Shiraz is the birthplace of the co-founder of the Bahá'í Faith, the Báb (Siyyid `Ali-Muhammad, 1819–1850). In this city, on the evening of 22 May 1844, he first declared his mission as the bearer of a new divine revelation. For this reason Shiraz is a holy city for Bahá’ís, and the city, particularly the house of the Báb, was identified as a place of pilgrimage. Due to the hostile climate towards Baha'is in Iran, the house has been the target of repeated attacks; the house was destroyed in 1979, to be paved over two years later and made into a public square.
In 1910 a pogrom of the Jewish quarter started after false rumours that the Jews had ritually killed a Muslim girl. In the course of the pogrom, 12 Jews were killed and about 50 were injured, and 6,000 Jews of Shiraz were robbed of all their possessions.
The city's role in trade greatly diminished with the opening of the trans-Iranian railway in the 1930s, as trade routes shifted to the ports in Khuzestan. Much of the architectural inheritance of Shiraz, and especially the royal district of the Zands, was either neglected or destroyed as a result of irresponsible town planning under the Pahlavi dynasty. Lacking any great industrial, religious or strategic importance, Shiraz became an administrative centre, although its population has nevertheless grown considerably since the 1979 revolution.Islamic Republic
Following the Iranian revolution in 1979, the city's municipality and other related institutions initiated important restoration and reconstruction projects. Some of the most recent projects have been the complete restoration of the Arg of Karim Khan and of the Vakil Bath, as well as a comprehensive plan for the preservation of the old city quarters. Other noteworthy initiatives include the total renovation of the Qur'an Gate and the mausoleum of the poet Khwaju Kermani, both located in the Allah-u-Akbar Gorge, as well as the restoration and expansion of the mausoleum of the famous Shiraz-born poets Hafiz and Saadi. A lot of different construction projects is currently underway, which is going to modernize the City's infrastructure. The Shiraz 1400 chain of projects is set to transform the city and greatly modernize the infrastructure. After the Islamic Revolution of 1979, Shiraz was re-established as the capital of Iranian Art and Culture. Shiraz is known as the capital of Persian Art, Culture and Literature and it is also named as the third religious city in the country, after Mashhad and Qom.Geography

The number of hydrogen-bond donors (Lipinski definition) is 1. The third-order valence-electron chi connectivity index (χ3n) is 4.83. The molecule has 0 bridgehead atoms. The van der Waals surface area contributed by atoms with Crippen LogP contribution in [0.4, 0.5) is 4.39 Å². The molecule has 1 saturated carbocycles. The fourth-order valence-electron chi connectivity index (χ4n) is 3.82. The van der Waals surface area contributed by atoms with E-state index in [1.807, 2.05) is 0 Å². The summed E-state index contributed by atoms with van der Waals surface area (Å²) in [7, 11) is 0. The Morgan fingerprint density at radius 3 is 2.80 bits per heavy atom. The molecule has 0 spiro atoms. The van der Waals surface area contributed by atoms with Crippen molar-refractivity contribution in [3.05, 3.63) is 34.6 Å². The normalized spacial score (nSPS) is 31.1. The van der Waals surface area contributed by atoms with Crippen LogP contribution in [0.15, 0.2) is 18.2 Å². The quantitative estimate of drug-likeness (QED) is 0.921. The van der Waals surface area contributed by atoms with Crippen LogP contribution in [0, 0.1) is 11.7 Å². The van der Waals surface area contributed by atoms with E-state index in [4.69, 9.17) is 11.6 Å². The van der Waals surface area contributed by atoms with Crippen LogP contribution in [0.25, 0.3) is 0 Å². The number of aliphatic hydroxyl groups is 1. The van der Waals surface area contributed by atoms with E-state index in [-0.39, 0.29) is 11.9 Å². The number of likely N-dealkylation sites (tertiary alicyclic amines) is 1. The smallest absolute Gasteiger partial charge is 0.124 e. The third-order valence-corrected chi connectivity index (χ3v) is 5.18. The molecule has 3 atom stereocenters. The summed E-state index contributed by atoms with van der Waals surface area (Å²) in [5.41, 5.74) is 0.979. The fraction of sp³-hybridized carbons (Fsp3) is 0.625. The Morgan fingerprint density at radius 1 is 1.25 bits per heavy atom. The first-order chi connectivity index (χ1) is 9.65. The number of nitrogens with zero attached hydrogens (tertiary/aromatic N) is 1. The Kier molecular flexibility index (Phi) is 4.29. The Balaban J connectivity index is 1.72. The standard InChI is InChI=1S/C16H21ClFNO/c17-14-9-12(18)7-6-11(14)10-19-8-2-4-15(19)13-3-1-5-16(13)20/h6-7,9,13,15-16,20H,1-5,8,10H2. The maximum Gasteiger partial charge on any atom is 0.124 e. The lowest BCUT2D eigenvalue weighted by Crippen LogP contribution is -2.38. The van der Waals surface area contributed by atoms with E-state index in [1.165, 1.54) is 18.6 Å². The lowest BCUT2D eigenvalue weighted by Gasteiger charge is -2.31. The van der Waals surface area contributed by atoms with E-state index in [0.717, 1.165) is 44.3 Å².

Shiraz is located in the south of Iran and the northwest of Fars Province. It is built in a green plain at the foot of the Zagros Mountains 1500 metres (5200 ft) above sea level. Shiraz is 919 kilometres (571 mi) south of Tehran. A seasonal river, Rudkhaneye Khoshk, flows through the northern part of the city and on into Maharloo Lake.Climate
Shiraz has a moderate climate with regular seasons.
Shiraz contains a considerable number of gardens. Due to population growth in the city, many of these gardens may be lost to give way to new developments. Although some measures have been taken by the Municipality to preserve these gardens, many illegal developments still endanger them. The rainfall in recent years, during which atmospheric conditions have changed perceptibly, has been comparatively sufficient, and has reached 23 inches in a year, but the average rainfall is between 14 and 18 inches.
Shiraz is the economic center of southern Iran. The second half of the 19th century witnessed certain economic developments that greatly changed the economy of Shiraz. The opening of the Suez Canal in 1869 allowed the extensive import into southern Iran of inexpensive European factory-made goods, either directly from Europe or via India. Farmers in unprecedented numbers began planting cash crops such as opium poppy, tobacco, and cotton. Many of these export crops passed through Shiraz on their way to the Persian Gulf. Iranian long-distance merchants from Fars developed marketing networks for these commodities, establishing trading houses in Bombay, Calcutta, Port Said, Istanbul and even Hong Kong.